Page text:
3. Some system will be setting immunity flag on some important files which means these files could not be deleted/modified/overwrote even by the root user, so restore will fail to overwrite these file and output “Permission Denied” error. In this situation, before restore the system, please find out the files have immunity flag with lsattr command, and remove the immunity flag with “chattr -i” command.
4. You can backup your data to tape device, another hard disk or another disk partition, just change the dump file name to tape device like following:
# dump -0uf /dev/st0 /dev/sda1
5. When using tape device, you need the mt command to control forward/backward of tape, please take care of the operation order to make sure the right data is restored into a right partition.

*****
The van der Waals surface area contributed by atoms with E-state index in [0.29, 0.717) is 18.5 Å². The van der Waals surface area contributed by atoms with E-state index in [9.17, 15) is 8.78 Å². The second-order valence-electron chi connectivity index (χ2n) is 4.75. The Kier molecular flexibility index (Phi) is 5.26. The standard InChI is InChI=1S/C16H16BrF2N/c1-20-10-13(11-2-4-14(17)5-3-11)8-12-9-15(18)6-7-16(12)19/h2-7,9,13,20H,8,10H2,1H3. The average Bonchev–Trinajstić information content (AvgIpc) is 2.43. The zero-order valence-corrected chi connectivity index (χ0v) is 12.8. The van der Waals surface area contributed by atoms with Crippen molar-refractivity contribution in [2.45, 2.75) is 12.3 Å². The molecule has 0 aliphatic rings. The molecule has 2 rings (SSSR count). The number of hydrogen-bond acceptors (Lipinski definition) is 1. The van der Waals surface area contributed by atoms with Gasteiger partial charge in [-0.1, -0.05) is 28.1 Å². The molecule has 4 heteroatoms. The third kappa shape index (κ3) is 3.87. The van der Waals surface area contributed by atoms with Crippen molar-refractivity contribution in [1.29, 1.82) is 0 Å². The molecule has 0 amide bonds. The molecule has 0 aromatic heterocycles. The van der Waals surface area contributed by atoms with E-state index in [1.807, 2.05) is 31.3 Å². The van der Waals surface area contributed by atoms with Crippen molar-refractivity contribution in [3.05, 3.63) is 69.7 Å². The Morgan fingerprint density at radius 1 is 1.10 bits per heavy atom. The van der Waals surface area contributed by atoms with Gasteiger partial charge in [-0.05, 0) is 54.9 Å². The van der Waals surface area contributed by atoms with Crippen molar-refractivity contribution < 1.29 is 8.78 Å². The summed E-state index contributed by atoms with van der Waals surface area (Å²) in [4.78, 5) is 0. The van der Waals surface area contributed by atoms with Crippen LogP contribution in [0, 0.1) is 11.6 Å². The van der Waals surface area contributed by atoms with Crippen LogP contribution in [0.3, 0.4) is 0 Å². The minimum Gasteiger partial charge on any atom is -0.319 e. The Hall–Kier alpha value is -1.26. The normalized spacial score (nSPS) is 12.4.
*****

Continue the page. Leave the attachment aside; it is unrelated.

6. There are some factors can influence the backup/restore, such as the tape device’ driver, type(rewind/non-rewind), and the size of the data block, so I suggest you use the same tape device in backup and restore.
7. In the test of this article, SELinux is enabled, and some files’ SELinux property has been modified but seems everything can be restored correctly.
8. At last, only one dump/restore cannot ensure the data security of your system, the real data security needs some detail security policy and backup policy.
9. If the root partition is a lvm partition. When restoring the root partition, you should run in the rescue mode. and do the things as follows.
# vgscan # vgchange -ay VolGroup # mount /dev/VolGroup/lv_root /mnt/sysimage # cd /mnt/sysimage # restore -rf [the dump file of root partition]